Thursday, May 31, 2012

I Think You Should Know Thursday

This Thursday the artist I think you should know is New York indie darling Regina Spektor. She is one of those artists that you have probably already heard without knowing it. Her songs have been featured in films such as (500) Days of Summer, In Bruges, and (the awful) My Sister's Keeper as well as on shows such as Criminal Minds, Grey's Anatomy, and How I Met Your Mother. And while she is one of the more famous artists I have profiled on a Thursday, I think more people should know about her.
Spektor is one of the many artists that have been introduced to me by my younger sister. At first I was wary, but soon I became hooked on her unique sound. Spektor is known for her vocal aerobatics. She has this way of  adding vocal jumps and stops as well as beatboxing in songs which make her music unlike any you have heard or will hear. Her songs are also upbeat for the most part and extremely catchy.
"Hotel Song" is one of my favorite songs from her 2006 album "Begin to Hope." I chose to show this song rather than others because I found an incredible a capella version of the song on YouTube that was just begging to be shared. I feel like the lyrics to this song are not as deep as some of her others, but I used to sing this song with my sister all of the time so there are good memories associated with it.
"Come in, come in
Come into my world I've got to show
Show show you
Come into my bed
I've got to know
 Know know you"
"Laughing With" from the album "Far" (2009) is one of Spektor's more serious songs and one I really like because of its message. It does not feature her usual vocal stylings, but instead her strong deep vocals provide a backdrop for a thought provoking song.
"No one laughs at God
When the cops knock on their door
And they say 'we've got some bad news, sir'
No one's laughing at God
When there's a famine or fire or flood
But God could be funny
At a cocktail party listening to a God themed joke"

For some reason I am having an exceedingly difficult time deciding what songs to share because she has so many great ones. All the artists I have shared do too, but for some reason this one is trickier than the others. If you like what I have posted I also recommend listening to "Us," one of her most popular songs and "All the Rowboats," the single off her new album "What We Saw From the Cheap Seats."

Wednesday, May 30, 2012

Shut Up & 'Drive'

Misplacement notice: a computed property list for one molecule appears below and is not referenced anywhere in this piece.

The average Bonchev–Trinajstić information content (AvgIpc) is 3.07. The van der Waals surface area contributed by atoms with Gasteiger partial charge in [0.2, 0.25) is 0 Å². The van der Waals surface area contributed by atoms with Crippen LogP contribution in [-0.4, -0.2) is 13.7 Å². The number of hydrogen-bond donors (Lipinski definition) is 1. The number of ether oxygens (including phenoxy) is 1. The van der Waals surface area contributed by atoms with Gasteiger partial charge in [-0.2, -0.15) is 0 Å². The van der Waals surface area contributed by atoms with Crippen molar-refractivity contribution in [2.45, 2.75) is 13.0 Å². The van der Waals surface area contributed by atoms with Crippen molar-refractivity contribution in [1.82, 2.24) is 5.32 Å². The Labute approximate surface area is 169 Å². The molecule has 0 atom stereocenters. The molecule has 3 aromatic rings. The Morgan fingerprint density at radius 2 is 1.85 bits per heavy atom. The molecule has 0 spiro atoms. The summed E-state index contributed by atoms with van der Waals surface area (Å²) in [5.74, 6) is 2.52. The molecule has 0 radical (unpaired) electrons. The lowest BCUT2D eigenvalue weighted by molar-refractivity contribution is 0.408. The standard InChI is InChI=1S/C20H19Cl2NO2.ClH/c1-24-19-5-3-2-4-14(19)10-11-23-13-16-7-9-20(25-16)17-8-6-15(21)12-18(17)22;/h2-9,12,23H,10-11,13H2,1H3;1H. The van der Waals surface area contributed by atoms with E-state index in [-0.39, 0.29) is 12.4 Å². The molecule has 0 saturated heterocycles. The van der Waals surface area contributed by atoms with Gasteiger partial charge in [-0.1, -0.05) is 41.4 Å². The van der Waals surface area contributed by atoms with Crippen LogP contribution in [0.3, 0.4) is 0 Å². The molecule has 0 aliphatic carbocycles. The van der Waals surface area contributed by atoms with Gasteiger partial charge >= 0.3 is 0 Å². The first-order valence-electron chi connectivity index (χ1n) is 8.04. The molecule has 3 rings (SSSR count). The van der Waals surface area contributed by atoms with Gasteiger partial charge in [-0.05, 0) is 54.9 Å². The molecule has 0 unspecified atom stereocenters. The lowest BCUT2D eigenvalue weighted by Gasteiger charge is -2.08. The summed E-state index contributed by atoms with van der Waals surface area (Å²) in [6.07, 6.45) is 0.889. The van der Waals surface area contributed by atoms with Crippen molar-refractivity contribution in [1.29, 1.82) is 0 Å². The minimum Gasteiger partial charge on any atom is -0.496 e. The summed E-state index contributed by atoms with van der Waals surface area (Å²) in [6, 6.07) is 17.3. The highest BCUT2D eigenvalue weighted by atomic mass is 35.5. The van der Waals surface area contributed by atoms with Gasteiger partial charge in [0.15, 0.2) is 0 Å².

I have finally seen the most talked about movie...of last year. I always seem to come to the party a bit late. I try to see every movie in theaters, but being a college student I have to pick and choose my battles. So when I saw the "why wasn't it nominated for any Oscars" film Drive (dir. Nicholas Winding Refn) on Netflix, I knew I had to watch it.
There's no Miss Daisy in this film
The best words I can use to describe Drive are sleek and sexy, two words that could also be used to describe the film's star Ryan Gosling. There was something very modern about the film which mostly comes from the editing style and the music. The overlaying of images and dissolves from one scene to another gave the film a fluid movement that helped transition from one scene to the next. The editing style set the pacing for the movie; even though it was an action film, it moved at a slow and steady pace creating a great build up and delivering the violence when necessary. Drive just felt different from many films I have seen before.
And while it feels different, between the pink lipstick-esq credit font and music, there is something old school about Drive as well. The music was for me the best part of the film. The songs were so different from the rest of the film, soft, melodic, but with a powerful beat. The beat is what made each song work so well, there was something driving (see what I did there?) each scene, directing the unrelenting motion. With the music there was a feeling that the scenes, especially the ones of Gosling driving on L.A. highways alone at night, had gone on forever and would continue to go on. They created a great sense of contrast,  between the scenes and the images. As diverse as the song choices were they all seemed to work well in adding to the mood; through the music L.A. became a place that seemed like it came from a mix of a city from a Japanese video game and a film noir.